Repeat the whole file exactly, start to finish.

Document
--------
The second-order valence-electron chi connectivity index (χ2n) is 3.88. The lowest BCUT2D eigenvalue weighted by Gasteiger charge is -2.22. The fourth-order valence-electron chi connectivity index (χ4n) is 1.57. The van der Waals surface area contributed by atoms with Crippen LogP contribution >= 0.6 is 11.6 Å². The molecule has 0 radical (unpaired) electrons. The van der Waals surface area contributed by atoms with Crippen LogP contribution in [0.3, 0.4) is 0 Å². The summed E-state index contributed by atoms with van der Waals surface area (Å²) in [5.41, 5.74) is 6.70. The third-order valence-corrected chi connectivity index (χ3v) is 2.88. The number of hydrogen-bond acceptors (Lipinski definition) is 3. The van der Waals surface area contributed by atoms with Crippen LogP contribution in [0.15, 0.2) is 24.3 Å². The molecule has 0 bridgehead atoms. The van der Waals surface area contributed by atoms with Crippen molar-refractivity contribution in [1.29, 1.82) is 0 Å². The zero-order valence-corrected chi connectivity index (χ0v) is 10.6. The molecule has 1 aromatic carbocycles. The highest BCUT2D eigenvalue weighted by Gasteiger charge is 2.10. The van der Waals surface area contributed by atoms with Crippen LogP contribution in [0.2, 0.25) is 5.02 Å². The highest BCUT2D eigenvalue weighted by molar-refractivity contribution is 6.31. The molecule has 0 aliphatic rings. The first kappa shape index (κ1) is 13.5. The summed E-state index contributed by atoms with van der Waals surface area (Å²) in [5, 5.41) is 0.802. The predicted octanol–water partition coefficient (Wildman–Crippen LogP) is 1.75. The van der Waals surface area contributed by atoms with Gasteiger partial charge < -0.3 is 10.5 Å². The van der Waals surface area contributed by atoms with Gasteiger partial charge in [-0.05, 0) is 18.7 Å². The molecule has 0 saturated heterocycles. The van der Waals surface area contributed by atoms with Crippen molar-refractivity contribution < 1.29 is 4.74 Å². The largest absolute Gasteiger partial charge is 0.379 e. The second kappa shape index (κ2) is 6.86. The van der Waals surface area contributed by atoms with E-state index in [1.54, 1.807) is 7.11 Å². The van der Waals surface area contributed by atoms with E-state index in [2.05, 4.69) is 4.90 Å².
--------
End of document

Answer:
The second-order valence-electron chi connectivity index (χ2n) is 3.88. The lowest BCUT2D eigenvalue weighted by Gasteiger charge is -2.22. The fourth-order valence-electron chi connectivity index (χ4n) is 1.57. The van der Waals surface area contributed by atoms with Crippen LogP contribution >= 0.6 is 11.6 Å². The molecule has 0 radical (unpaired) electrons. The van der Waals surface area contributed by atoms with Crippen LogP contribution in [0.3, 0.4) is 0 Å². The summed E-state index contributed by atoms with van der Waals surface area (Å²) in [5.41, 5.74) is 6.70. The third-order valence-corrected chi connectivity index (χ3v) is 2.88. The number of hydrogen-bond acceptors (Lipinski definition) is 3. The van der Waals surface area contributed by atoms with Crippen LogP contribution in [0.15, 0.2) is 24.3 Å². The molecule has 0 bridgehead atoms. The van der Waals surface area contributed by atoms with Crippen molar-refractivity contribution in [1.29, 1.82) is 0 Å². The zero-order valence-corrected chi connectivity index (χ0v) is 10.6. The molecule has 1 aromatic carbocycles. The highest BCUT2D eigenvalue weighted by Gasteiger charge is 2.10. The van der Waals surface area contributed by atoms with Crippen LogP contribution in [0.2, 0.25) is 5.02 Å². The highest BCUT2D eigenvalue weighted by molar-refractivity contribution is 6.31. The molecule has 0 aliphatic rings. The first kappa shape index (κ1) is 13.5. The summed E-state index contributed by atoms with van der Waals surface area (Å²) in [5, 5.41) is 0.802. The predicted octanol–water partition coefficient (Wildman–Crippen LogP) is 1.75. The van der Waals surface area contributed by atoms with Gasteiger partial charge < -0.3 is 10.5 Å². The van der Waals surface area contributed by atoms with Gasteiger partial charge in [-0.05, 0) is 18.7 Å². The molecule has 0 saturated heterocycles. The van der Waals surface area contributed by atoms with Crippen molar-refractivity contribution < 1.29 is 4.74 Å². The largest absolute Gasteiger partial charge is 0.379 e. The second kappa shape index (κ2) is 6.86. The van der Waals surface area contributed by atoms with E-state index in [1.54, 1.807) is 7.11 Å². The van der Waals surface area contributed by atoms with E-state index in [2.05, 4.69) is 4.90 Å².